Monday, 28 September 2015

Cubism: The Forgotten Painter

by Hattie Hammans

Just over 100 years ago, Picasso painted his breakthrough work, ‘Les demoiselles d’avignon’ and went on to develop, in partnership with Georges Braque, the most influential movement in art of the 20th century: Cubism. Encompassing new concepts of geometry and fragmentation and C├ęzanne’s use of simultaneous perspective, this movement is known worldwide for its radical break from traditional form, its bizarre representations of mundane objects or figures in structured chaos. This challenge of convention was not initially received well in Paris. "Braque has just sent in a painting made of little cubes” announced Matisse, before rejecting ‘Houses at L’Estaque’ from the 1908 Salon d’Automne. However, it was not long before the movement gained momentum and became significant by the 1910s. But why, out these two collaborators, is Picasso so often favoured? Why, despite the close similarity in the work they produced, is Braque considered marginal? 

Picasso, Demoiselles d'Avignon

Georges Braque was a quintessential Frenchman, quiet and methodical. Born in a northerly suburb of Paris, his father was a house decorator who taught him the skills of his trade. Unlike Picasso, he was no child prodigy but studied Fine Art in Le Havre and later, in Paris. The first influence we notice in Braque’s work was that of the Fauvist Painters, a pre-war movement of bright colour and shapes, led by Matisse and Derain. Braque had a friendship with both Fauvists Raoul Dufy and Othon Friesz, who were also from Le Havre and greatly influenced his early work. However in 1907 Braque was deeply affected by a posthumous exhibition in Paris of Cezanne’s work and, upon seeing Picasso’s dynamic ‘Les demoiselles d’avignon’, he began to expand on Picasso's roughly-formed ideas through his own painting. Exploring Cezanne’s use of simultaneous perspective, his work caught the attention of Picasso, and the two painters increasingly began to visit each other's studio, inspiring and challenging the other. Picasso was a Spaniard, changeable and talented, of wildly contrasting temperament to reserved, poetical Braque. Despite this, the two men became creatively inseparable and by 1911, their work was almost indistinguishable. Painting in neutral palettes of grey and silver to give all emphasis to form, Braque and Picasso gave birth to analytical cubism. Yet the companionship was to be short-lived, with the outbreak of World War One in 1914.

Braque enlisted with the French army, leaving his studio and companion in Paris. During service, in 1915, he sustained a major head injury leaving him unable to paint until late the next year. When Braque finally returned to his easel, he found Picasso engaged to a new woman and adopting a new life. The Spaniard's work had changed dramatically to a seemingly conservative neoclassical style, miles from the disjointed canvasses of cubism. Braque, perhaps left behind, persevered with cubism privately. A slow and deliberate worker, it has been said his genius lies in what has been done, not what is seen. He had few rivals as a master of still life, and despite Picasso's progression, the cubist concept was by no means exhausted. The two men were never close again, paying infrequent, suspicious visits to each other's studio throughout the remainder of their lives.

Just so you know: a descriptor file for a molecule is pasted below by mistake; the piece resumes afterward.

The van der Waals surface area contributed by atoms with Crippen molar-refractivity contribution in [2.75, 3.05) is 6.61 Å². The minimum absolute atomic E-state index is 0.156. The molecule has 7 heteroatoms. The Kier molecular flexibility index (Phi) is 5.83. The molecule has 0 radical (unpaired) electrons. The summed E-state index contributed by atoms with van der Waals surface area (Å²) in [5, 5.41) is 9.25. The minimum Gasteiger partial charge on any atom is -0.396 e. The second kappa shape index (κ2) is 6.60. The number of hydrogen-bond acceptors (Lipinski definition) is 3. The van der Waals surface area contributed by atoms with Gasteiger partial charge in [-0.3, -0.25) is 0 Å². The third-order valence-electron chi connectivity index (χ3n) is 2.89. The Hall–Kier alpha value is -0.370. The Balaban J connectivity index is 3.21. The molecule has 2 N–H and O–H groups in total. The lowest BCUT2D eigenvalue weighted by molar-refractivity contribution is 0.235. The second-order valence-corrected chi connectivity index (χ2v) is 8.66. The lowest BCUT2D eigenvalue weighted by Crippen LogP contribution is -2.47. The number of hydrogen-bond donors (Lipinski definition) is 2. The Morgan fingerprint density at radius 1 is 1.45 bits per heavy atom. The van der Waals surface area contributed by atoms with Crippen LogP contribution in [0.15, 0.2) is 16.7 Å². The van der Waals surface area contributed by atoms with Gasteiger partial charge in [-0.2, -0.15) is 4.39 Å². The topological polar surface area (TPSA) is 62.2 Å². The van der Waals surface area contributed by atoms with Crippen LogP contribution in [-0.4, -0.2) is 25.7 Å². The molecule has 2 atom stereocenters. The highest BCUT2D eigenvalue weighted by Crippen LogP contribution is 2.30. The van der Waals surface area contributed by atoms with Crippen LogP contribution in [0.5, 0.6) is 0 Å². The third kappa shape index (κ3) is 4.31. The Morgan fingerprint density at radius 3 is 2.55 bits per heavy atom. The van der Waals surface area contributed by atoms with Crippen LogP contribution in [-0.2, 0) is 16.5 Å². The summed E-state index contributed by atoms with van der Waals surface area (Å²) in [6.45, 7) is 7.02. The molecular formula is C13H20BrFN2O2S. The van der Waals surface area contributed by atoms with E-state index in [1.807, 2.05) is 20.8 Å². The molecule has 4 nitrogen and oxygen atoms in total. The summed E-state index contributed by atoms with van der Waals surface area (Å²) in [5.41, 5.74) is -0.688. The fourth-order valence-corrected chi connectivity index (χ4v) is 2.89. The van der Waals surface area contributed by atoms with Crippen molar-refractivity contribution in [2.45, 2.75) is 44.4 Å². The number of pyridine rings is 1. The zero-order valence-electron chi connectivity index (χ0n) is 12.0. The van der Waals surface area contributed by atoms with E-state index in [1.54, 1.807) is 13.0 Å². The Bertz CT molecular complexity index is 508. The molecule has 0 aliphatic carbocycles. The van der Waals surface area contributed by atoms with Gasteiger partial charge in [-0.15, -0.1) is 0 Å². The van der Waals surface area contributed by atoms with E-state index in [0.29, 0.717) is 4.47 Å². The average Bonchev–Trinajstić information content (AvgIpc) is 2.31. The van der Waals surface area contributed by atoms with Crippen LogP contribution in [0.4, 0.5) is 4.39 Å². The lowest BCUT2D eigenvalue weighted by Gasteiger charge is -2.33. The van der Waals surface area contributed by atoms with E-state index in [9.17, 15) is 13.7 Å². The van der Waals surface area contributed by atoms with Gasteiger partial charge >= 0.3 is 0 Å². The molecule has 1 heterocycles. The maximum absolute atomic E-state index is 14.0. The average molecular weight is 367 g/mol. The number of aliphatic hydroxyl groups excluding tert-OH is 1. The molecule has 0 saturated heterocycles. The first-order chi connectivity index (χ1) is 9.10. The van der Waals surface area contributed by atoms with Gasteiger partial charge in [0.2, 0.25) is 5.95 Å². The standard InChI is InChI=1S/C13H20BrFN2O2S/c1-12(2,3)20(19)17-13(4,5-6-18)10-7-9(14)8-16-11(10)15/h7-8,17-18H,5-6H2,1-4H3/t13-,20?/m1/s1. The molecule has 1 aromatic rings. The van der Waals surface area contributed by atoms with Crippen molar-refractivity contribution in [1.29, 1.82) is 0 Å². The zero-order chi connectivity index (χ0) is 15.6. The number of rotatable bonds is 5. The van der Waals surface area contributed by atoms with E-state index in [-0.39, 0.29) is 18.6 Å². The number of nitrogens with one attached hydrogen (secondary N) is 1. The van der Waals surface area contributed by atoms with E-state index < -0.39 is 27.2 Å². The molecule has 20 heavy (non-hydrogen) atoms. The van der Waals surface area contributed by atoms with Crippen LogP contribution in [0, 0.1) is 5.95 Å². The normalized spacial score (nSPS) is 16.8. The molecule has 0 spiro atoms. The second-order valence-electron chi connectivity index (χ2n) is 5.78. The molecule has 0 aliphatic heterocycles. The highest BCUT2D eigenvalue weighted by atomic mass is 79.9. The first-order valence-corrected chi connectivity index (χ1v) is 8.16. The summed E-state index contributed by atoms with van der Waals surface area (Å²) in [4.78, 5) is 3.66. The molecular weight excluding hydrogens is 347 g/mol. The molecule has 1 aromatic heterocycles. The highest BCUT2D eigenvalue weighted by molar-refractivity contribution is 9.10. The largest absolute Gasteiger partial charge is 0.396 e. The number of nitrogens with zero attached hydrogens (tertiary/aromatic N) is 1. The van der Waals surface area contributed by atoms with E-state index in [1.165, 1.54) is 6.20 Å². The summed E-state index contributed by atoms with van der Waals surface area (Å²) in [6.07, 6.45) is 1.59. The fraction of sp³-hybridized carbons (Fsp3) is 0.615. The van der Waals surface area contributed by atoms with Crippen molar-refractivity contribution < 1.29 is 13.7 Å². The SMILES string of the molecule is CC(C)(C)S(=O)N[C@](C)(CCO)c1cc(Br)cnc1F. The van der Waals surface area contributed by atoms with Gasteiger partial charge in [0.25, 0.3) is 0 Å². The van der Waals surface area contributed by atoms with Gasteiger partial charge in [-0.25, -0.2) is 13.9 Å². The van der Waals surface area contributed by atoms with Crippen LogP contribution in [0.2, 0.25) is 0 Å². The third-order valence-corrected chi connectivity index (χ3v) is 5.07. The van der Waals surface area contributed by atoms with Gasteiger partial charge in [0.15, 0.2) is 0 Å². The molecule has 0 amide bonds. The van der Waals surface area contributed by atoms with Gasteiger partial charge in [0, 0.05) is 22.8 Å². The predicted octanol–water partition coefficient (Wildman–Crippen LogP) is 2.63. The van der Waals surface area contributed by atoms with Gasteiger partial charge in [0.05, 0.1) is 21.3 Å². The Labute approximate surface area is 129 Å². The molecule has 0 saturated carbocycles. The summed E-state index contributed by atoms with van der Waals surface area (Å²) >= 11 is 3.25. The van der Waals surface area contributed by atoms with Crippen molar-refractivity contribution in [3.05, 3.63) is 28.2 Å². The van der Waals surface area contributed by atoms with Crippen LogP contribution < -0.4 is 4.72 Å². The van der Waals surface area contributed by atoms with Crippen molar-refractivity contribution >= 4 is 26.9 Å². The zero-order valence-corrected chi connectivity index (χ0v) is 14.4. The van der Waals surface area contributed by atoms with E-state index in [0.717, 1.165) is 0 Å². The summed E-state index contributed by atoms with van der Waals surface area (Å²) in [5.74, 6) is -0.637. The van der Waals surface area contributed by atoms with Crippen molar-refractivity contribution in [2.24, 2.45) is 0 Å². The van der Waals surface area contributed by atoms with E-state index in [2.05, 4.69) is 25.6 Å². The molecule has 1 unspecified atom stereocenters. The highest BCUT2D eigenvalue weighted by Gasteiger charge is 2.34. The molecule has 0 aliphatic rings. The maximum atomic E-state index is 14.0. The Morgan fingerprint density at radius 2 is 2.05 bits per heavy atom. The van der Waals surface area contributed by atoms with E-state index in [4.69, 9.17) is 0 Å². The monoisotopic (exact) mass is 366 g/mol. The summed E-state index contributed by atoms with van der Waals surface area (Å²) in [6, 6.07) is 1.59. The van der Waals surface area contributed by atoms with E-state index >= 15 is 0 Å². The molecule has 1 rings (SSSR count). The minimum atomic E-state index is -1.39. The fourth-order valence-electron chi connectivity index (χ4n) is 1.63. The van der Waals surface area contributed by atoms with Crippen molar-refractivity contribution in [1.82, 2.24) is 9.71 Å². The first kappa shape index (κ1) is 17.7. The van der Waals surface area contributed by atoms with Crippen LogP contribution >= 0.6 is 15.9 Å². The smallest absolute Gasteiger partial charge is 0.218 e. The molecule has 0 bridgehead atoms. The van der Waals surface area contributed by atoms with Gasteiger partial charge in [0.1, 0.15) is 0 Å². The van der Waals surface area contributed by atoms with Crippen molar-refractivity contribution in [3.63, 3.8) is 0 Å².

Braque, Violin and Candlestick

Braque said of the time they spent together it was like ‘being roped together on a mountain’. There was certainly a contrast in their conception of greatness. Picasso was perplexing throughout his career, constantly chasing new fascinations with a consistent desire for relevance. This never seemed to worry Braque, who seemed to hold a disparate attitude towards modernity, focusing on the development of an already-formed idea. 

So why was Braque ignored? 

Was cubism irrelevant by 1917? Was his cubist art simply not as ‘good’? Or was it a result of the life he led, again a dramatic contrast to Picasso’s, private and humble? He had little celebrity interest, working in the same studio for 37 years and remaining married to the same woman for his entire adult life. Picasso's love life was famously explosive, and with each new woman it has been noticed his art changed considerably. This creative-emotional connection was not so apparent in Braques work, and it is ostensible that Braque did not have the talent of Picasso. However, he consistently followed his carefully formed cubist system of division and complication to create his masterpieces, and his assiduous attitude shines through in his artwork.

Posthumously, we can observe his work today with a sense of fascination, because it seems there is still more to discover within his work. A man left in the shadow of Picasso’s brilliance should not remain this mystery in the art world. His works post-Picasso show a ‘quiet intelligence and patient craft’. Let his obscurity feed a renewed interest in this painter, for he certainly should not be forgotten in Picasso's wake.

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